By increasing the air flow at 36, and the resultant pressurization of plenum chamber P, further jacking is effected and ballooning of the flexible sheet 16 to the point where the load can be pivoted about a center point with maximum ease. This provides great maneuverability to the air pallet. Additionally, as may be appreciated, when the air pallet is travelling up or down an incline, since the belt 19 provides a large surface area directly in contact with the underlying support surface S which could be the earth or ground, the termination of air under pressure, as indicated by arrow 36, results in an immediate termination of air pressure within the plenum chamber P, elimination of the air bearing A. This causes the load to rest on the belt pressing the belt against the underlying support surface S to automatically brake the air pallet and prevent its movement in either direction irrespective of the inclination of that support surface. Of course, since the endless belt is mounted on rollers, if the load were sufficiently great, or the angle of inclination sufficiently large, the pallet would tend to drift downhill with the endless belt being driven under a freewheeling action. It also should be appreciated that a further braking action could be effected by electrically or mechanically preventing rotation of motor shaft 60 since in the illustrated embodiment, there is a gear transmission connection between driving roller 44 and drive motor 62.
As may be additionally appreciated, if the surface S has an obstacle projecting upwardly therefrom over which the endless belt 19, contacting the flexible sheet 16 traverses, both the belt 19 and the flexible sheet 16 will flex with the pillowing of the flexible sheet 16 permitting the pallet to ride over the obstacle and permitting the belt and flexible sheet to conform to the shape of the obstacle confronted during air pallet movement across surface S.
Preferably, the flexible belt 19 is one which will withstand abrasion and wear. It may comprise a woven belt including nylon threads to improve the wearability and life of the endless belt, which belt is in continuous contact with the surface S across which the pallet traverses. As may be appreciated, the roller diameter governs the size of obstacles over which the endless belt 19 will traverse during operation of the air pallet in material handling or personnel transport. Air source 36 may constitute a backpack type unit as at 112, FIG. 8, of U.S. Pat. No. 3,948,344. The motor 62 may be driven by alternating current through a conventional electrical outlet via an extension cord or the like, alternatively, it may be a d.c. motor powered by a dry cell or wet cell battery through appropriate switch means (not shown).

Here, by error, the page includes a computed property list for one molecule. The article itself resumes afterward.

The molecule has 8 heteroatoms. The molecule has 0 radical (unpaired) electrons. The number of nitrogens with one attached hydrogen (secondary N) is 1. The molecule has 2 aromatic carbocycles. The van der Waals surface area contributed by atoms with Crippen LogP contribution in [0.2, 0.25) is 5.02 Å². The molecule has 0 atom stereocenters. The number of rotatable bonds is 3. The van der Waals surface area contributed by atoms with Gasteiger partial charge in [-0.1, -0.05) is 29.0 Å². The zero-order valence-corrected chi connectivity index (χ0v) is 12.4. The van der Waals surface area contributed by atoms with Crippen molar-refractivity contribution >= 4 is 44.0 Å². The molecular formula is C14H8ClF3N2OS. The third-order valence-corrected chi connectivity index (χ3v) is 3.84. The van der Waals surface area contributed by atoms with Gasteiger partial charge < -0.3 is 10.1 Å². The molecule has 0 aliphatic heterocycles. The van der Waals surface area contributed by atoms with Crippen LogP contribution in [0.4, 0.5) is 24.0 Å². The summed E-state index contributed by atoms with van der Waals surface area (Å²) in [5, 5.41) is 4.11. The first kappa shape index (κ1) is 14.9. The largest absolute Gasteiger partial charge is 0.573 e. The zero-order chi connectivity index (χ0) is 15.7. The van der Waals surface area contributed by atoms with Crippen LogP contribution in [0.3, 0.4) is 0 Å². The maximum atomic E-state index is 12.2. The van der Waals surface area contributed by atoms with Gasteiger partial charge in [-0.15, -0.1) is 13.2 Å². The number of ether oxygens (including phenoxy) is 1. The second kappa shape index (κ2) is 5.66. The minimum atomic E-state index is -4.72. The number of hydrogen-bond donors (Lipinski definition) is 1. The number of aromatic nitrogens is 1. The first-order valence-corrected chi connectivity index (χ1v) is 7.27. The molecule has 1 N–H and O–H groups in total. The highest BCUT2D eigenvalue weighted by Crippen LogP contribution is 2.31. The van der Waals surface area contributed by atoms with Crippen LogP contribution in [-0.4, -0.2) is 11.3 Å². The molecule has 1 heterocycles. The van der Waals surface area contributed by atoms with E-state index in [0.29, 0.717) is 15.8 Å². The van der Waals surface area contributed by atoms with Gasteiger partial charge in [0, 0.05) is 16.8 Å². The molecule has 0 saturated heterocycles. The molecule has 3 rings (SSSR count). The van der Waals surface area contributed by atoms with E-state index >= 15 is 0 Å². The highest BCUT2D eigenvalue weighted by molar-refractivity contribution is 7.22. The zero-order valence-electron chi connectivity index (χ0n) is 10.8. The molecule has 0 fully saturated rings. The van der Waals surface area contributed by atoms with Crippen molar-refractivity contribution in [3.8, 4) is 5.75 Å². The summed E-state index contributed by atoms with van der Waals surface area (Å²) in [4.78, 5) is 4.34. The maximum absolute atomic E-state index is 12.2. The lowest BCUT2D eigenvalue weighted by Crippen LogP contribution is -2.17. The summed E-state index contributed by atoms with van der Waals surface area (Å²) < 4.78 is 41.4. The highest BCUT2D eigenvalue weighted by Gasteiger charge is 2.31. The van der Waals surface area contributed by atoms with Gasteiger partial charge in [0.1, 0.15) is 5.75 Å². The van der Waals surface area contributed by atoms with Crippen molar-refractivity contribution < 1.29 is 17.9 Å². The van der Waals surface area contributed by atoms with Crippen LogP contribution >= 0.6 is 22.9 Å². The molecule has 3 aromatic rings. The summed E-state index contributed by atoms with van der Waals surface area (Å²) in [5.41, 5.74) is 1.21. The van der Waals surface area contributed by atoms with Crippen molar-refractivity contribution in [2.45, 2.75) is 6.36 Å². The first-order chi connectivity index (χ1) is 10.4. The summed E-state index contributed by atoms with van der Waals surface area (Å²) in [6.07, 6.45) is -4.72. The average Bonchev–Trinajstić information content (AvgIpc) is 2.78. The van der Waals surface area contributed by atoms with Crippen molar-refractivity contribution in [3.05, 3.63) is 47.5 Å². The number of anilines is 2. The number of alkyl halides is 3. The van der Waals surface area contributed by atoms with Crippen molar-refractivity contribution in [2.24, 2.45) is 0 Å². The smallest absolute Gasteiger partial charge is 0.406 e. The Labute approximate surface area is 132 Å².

Over the course of years, a number of air cushion devices or air pallets have been developed which utilize a so-called doughnut within which air at some pressure is circulated and wherein the doughnut is equipped with a central, relatively large diameter opening or hole permitting the air to escape and to, in turn, create a plenum chamber between the doughnut and the underlying support surface. Air escaping from the bottom of the doughnut about all sides thereof defines an air bearing between the doughnut and the underlying support surface. Because air flow is essentially unrestricted, a large CFM of air flow is required which in turn requires considerable energy to insure the creation of an air film sufficient to permit frictionless movement of the air pallet. Such devices are characterized by U.S. Pat. No. 3,321,038 to Mackey et al. and U.S. Pat. No. 3,261,177 to Amann et al.
While such air pallets or air cushion devices can be readily distinguished from the low CFM, low pressure air pallets such as U.S. Pat. No, 3,948,344, the utilization of an endless belt interposed between the means for creating the air film and the load and providing a contact surface for the air pallet or vehicle with respect to the underlying support surface, envisions the substitution of such air cushion devices as found in patents 3,321,038 and 3,261,177 for the flexible perforated flexible film type of air film generating means, without departing from the scope of the present invention.
The inner box frame member and the thin flexible sheet of the illustrated embodiment of FIGS. 1 and 2 could have substituted therefor platform 2 and a preformed flexible diaphragm element 12 of U.S. Pat. No. 3,321,038 to Mackey et al. to form a doughnut shaped chamber receiving air through an equivalent to manifold 20 and in which case essentially the device of U.S. Pat. No. 3,321,038 would be incorporated within the endless belt 19 with operation of the air pallet under this modified form being essentially the same as previously described with the embodiment illustrated.
While the invention has been particularly shown and described with reference to a preferred embodiment thereof, it will be understood by those skilled in the art that various changes in form and details may be made therein without departing from the spirit and scope of the invention.
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|U.S. Classification||180/124, 180/125, 305/34, 414/676|
|Nov 23, 1983||AS||Assignment|
Owner name: AMERICAN INDUSTRIAL RESEARCH, INC., 904 OLD BALTIM
Free format text: ASSIGNMENT OF ASSIGNORS INTEREST.;ASSIGNOR:JOHNSON, RAYNOR A.;REEL/FRAME:004200/0857
Effective date: 19831115
|Aug 4, 1989||FPAY||Fee payment|
Year of fee payment: 4
|Sep 7, 1993||REMI||Maintenance fee reminder mailed|
|Nov 15, 1993||REMI||Maintenance fee reminder mailed|
|Feb 6, 1994||LAPS||Lapse for failure to pay maintenance fees|
|Apr 19, 1994||FP||Expired due to failure to pay maintenance fee|
Effective date: 19930206